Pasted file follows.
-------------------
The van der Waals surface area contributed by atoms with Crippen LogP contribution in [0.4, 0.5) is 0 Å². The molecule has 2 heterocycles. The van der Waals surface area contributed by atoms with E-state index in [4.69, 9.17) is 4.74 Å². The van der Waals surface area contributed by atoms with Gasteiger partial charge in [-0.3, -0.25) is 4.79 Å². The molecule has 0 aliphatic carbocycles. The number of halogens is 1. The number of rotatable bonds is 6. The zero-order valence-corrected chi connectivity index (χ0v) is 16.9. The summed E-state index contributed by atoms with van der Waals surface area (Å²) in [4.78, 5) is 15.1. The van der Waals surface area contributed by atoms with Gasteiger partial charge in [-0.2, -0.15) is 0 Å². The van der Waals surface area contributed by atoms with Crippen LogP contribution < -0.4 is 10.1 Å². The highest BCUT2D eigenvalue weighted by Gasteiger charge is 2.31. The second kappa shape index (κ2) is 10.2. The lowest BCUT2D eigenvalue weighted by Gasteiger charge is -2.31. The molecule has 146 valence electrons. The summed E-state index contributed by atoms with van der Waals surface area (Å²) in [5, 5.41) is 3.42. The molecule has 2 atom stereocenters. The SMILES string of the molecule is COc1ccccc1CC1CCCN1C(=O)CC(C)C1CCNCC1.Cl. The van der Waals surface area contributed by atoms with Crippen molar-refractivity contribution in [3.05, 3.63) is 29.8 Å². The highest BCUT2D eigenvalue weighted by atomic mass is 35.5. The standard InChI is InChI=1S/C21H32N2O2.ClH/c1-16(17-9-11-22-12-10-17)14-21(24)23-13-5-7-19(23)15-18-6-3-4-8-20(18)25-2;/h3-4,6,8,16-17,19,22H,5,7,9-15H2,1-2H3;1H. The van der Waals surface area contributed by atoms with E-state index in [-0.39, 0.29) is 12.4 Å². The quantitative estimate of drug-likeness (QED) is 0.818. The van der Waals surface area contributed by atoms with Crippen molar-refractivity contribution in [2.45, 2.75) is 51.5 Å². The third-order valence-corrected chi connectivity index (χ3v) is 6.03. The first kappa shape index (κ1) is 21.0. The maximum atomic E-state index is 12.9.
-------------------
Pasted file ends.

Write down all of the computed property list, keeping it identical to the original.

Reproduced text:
The van der Waals surface area contributed by atoms with Crippen LogP contribution in [0.4, 0.5) is 0 Å². The molecule has 2 heterocycles. The van der Waals surface area contributed by atoms with E-state index in [4.69, 9.17) is 4.74 Å². The van der Waals surface area contributed by atoms with Gasteiger partial charge in [-0.3, -0.25) is 4.79 Å². The molecule has 0 aliphatic carbocycles. The number of halogens is 1. The number of rotatable bonds is 6. The zero-order valence-corrected chi connectivity index (χ0v) is 16.9. The summed E-state index contributed by atoms with van der Waals surface area (Å²) in [4.78, 5) is 15.1. The van der Waals surface area contributed by atoms with Gasteiger partial charge in [-0.2, -0.15) is 0 Å². The van der Waals surface area contributed by atoms with Crippen LogP contribution < -0.4 is 10.1 Å². The highest BCUT2D eigenvalue weighted by Gasteiger charge is 2.31. The second kappa shape index (κ2) is 10.2. The lowest BCUT2D eigenvalue weighted by Gasteiger charge is -2.31. The molecule has 146 valence electrons. The summed E-state index contributed by atoms with van der Waals surface area (Å²) in [5, 5.41) is 3.42. The molecule has 2 atom stereocenters. The SMILES string of the molecule is COc1ccccc1CC1CCCN1C(=O)CC(C)C1CCNCC1.Cl. The van der Waals surface area contributed by atoms with Crippen molar-refractivity contribution in [3.05, 3.63) is 29.8 Å². The highest BCUT2D eigenvalue weighted by atomic mass is 35.5. The standard InChI is InChI=1S/C21H32N2O2.ClH/c1-16(17-9-11-22-12-10-17)14-21(24)23-13-5-7-19(23)15-18-6-3-4-8-20(18)25-2;/h3-4,6,8,16-17,19,22H,5,7,9-15H2,1-2H3;1H. The van der Waals surface area contributed by atoms with E-state index in [-0.39, 0.29) is 12.4 Å². The quantitative estimate of drug-likeness (QED) is 0.818. The van der Waals surface area contributed by atoms with Crippen molar-refractivity contribution in [2.45, 2.75) is 51.5 Å². The third-order valence-corrected chi connectivity index (χ3v) is 6.03. The first kappa shape index (κ1) is 21.0. The maximum atomic E-state index is 12.9.